Dryden man indicted in poison case

Staff Reporter

ITHACA — A Dryden man who was arrested in August for allegedly attempting to poison his landlord was indicted by a Tompkins County grand jury this morning on assault charges.
Henry R. Hanson, 51, no address given, was indicted for attempted second-degree assault, a felony.
Hanson was arrested in July for _allegedly putting pills in his landlord’s milk carton. Hanson was charged with the attempted murder of Herb Benjamin, 76, of 1 Brightday Road, Dryden, but Tompkins County District Attorney Gwen Wilkinson said this morning that based on the toxicology reports since the arrest, she did not feel she could prove the attempted murder charge.
“At the time the New York State Police filed the charges the investigation indicated that there was a substance in his (Benjamin’s) blood,” she said. “Now we are unable to tie him (Hanson) to the exact substance that was in his blood.”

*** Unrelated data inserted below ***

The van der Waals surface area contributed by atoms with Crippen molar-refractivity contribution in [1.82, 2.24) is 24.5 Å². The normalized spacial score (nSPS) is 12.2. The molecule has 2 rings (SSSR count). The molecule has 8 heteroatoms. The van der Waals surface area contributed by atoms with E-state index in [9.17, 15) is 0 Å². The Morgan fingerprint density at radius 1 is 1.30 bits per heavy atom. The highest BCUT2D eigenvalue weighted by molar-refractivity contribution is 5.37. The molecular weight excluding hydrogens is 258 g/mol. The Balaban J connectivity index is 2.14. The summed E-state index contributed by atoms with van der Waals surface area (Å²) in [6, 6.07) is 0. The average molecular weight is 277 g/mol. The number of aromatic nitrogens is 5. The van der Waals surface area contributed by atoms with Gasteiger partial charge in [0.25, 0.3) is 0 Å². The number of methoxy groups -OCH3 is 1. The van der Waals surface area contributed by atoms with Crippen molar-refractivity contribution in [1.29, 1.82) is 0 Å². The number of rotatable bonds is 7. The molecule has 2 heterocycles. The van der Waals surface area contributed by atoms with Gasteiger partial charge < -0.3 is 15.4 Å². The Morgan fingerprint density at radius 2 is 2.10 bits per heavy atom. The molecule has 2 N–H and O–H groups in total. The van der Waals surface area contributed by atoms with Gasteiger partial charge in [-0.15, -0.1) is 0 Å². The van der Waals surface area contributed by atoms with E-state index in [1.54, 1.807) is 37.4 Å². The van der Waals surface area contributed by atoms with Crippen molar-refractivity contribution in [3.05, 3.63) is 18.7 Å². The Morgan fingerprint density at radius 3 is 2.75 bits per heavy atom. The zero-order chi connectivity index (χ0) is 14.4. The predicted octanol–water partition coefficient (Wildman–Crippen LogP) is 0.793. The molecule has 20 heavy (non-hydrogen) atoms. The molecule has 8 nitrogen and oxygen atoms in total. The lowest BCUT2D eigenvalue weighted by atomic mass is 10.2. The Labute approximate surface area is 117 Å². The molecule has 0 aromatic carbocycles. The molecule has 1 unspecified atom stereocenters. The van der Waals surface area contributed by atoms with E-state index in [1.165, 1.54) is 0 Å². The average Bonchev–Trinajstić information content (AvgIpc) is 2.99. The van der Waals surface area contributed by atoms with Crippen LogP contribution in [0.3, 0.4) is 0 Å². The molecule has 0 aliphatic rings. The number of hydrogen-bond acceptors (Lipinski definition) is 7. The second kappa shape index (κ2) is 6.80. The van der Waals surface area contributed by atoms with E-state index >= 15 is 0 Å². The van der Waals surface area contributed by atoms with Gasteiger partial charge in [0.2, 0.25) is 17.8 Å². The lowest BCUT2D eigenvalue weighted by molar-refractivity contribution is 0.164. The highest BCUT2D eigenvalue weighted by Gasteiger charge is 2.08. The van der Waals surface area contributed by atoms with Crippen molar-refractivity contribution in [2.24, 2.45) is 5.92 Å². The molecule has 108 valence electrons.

Wilkinson declined to comment on what the substance found in Benjamin’s blood was, or what the pills were that Hanson allegedly put in the milk.
“To put it really clearly, I don’t think we can prove the attempted murder charge,” she said. “It’s a hard charge to prove because it goes to frame of mind.”
Benjamin said in July that he had not been feeling well for several months when he found 10 pills in the bottom of his milk carton. He said he had been renting a room of his mobile home to Hanson for eight months after Hanson came to him in fall 2005, homeless and looking for a place to stay for the winter.